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How do we grit?
Highways, part of the Environment and Culture Directorate, is responsible for ensuring our partner Amey provides an effective Winter Maintenance Service for the City of Birmingham. The objective of this service is:
"To deliver an efficient and cost effective service for priority highway networks, which so far as is reasonably practicable enables the safe movement of vehicular and pedestrian traffic with a minimum of delay throughout the winter period whilst limiting the environmental impacts of the service".
This service operates from the end of October through to the middle of April each year and during this period the council fleet of gritters, together with associated equipment, is on standby 24 hours a day ready to treat the roads when required. If frost or ice is expected to form on roads or snow is anticipated we will carry out precautionary salting (gritting) of the priority highway network. This will involve spreading rock salt onto the highway which helps to prevent both icy patches and snow accumulations forming.
The pavements within the core of the city centre and Sutton Coldfield also receive precautionary treatment. Other footways in local shopping centres are cleared of snow when icy conditions persist and resources become available.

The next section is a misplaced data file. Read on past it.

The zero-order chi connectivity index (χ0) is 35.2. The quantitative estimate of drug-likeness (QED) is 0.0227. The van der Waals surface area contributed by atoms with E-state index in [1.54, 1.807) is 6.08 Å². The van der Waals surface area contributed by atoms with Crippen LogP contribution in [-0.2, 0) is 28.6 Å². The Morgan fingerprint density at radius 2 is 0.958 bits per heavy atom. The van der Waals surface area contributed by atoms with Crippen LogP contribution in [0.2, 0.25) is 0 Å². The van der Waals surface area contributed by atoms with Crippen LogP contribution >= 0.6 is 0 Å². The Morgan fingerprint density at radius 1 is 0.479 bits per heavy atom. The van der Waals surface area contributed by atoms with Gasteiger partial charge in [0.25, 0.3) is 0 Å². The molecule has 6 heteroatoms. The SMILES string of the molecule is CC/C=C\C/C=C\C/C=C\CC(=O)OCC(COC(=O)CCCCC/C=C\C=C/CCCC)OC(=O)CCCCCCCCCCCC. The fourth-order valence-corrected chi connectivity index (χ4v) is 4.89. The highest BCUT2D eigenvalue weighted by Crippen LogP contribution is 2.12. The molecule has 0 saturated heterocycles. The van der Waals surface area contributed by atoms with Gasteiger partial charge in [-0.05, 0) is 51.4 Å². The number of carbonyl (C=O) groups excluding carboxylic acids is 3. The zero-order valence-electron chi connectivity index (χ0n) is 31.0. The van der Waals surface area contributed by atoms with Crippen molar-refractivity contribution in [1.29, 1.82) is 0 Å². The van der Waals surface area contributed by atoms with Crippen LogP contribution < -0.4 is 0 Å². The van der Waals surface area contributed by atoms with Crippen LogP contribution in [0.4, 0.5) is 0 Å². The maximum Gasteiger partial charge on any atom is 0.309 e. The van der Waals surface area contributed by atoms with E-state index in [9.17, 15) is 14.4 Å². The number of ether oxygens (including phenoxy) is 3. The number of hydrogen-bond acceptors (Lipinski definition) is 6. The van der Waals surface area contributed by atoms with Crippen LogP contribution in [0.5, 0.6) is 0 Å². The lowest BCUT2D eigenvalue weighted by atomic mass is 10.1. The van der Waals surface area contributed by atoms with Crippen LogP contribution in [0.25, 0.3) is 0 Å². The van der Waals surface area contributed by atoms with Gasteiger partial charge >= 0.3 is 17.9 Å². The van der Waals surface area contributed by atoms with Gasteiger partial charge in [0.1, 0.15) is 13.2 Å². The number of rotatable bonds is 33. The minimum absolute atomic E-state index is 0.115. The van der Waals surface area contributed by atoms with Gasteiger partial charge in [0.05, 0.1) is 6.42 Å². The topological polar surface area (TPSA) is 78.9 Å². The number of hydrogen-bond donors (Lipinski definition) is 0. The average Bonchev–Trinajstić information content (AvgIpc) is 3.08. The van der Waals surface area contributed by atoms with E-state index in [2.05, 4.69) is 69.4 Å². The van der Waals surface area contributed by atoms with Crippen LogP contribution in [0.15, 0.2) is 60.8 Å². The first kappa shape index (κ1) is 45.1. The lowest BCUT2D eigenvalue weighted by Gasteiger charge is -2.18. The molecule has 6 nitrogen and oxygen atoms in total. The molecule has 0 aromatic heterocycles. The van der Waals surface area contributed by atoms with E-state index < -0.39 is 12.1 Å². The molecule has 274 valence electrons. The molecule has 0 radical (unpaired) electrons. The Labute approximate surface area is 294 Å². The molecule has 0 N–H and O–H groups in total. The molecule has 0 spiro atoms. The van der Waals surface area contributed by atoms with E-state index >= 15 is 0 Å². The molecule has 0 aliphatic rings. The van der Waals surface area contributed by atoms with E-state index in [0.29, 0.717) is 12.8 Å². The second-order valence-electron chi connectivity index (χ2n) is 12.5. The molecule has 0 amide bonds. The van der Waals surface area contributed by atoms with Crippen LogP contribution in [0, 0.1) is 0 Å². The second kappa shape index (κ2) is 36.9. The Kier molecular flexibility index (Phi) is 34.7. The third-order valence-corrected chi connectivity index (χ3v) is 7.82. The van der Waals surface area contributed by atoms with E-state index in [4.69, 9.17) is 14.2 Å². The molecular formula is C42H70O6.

Facts And Figures
- 1200km of carriageway is routinely treated by Amey on behalf of Birmingham City Council.
- This network is divided into 23 gritting routes.
- A new fleet of gritting vehicles carry out this function.
- Salt spreading rates are adjusted to suit weather conditions.
- Each gritter carries 7 tonnes of rock salt.
- Most gritters are fitted with a snow plough.
- On average, each precautionary gritting run uses 100 tonnes of rock salt.
- We typically treat the roads 40 to 50 times per year.
- The City's opening rock salt stock is 7000 tonnes.
- It takes between 3 and 4 hours to treat the entire priority network.
- Ice is most likely to form at dawn.
What Is Grit?
Although often referred to as Grit, the material we spread on the road is actually rock salt. We obtain our salt from the salt mines in Cheshire and initial stock at the commencement of the winter maintenance period is 7,000 tonnes. The salt is in rock form when it is mined and needs to be crushed into small gravel before it can be used by our gritting vehicles. When you see our gritting vehicles in operation you will notice the salt is in its gravel form and light brown in colour. Only when vehicle tyres crush this gravel into the road and dry conditions prevail will the salt appear white.
At present there are over 1200 grit bins provided across the city. These bins are usually placed off the treated network at approved locations and are to assist road users on a self-help basis. They cover potentially hazardous locations such as gradients to busy junctions and steep hills and sharp bends. The grit bins are placed out during October and removed in the spring.
The material within grit bins is to be used on public roads and pavement areas only, it must not be used on private drives or paths. Salt for private use is readily available from DIY stores and builders merchants.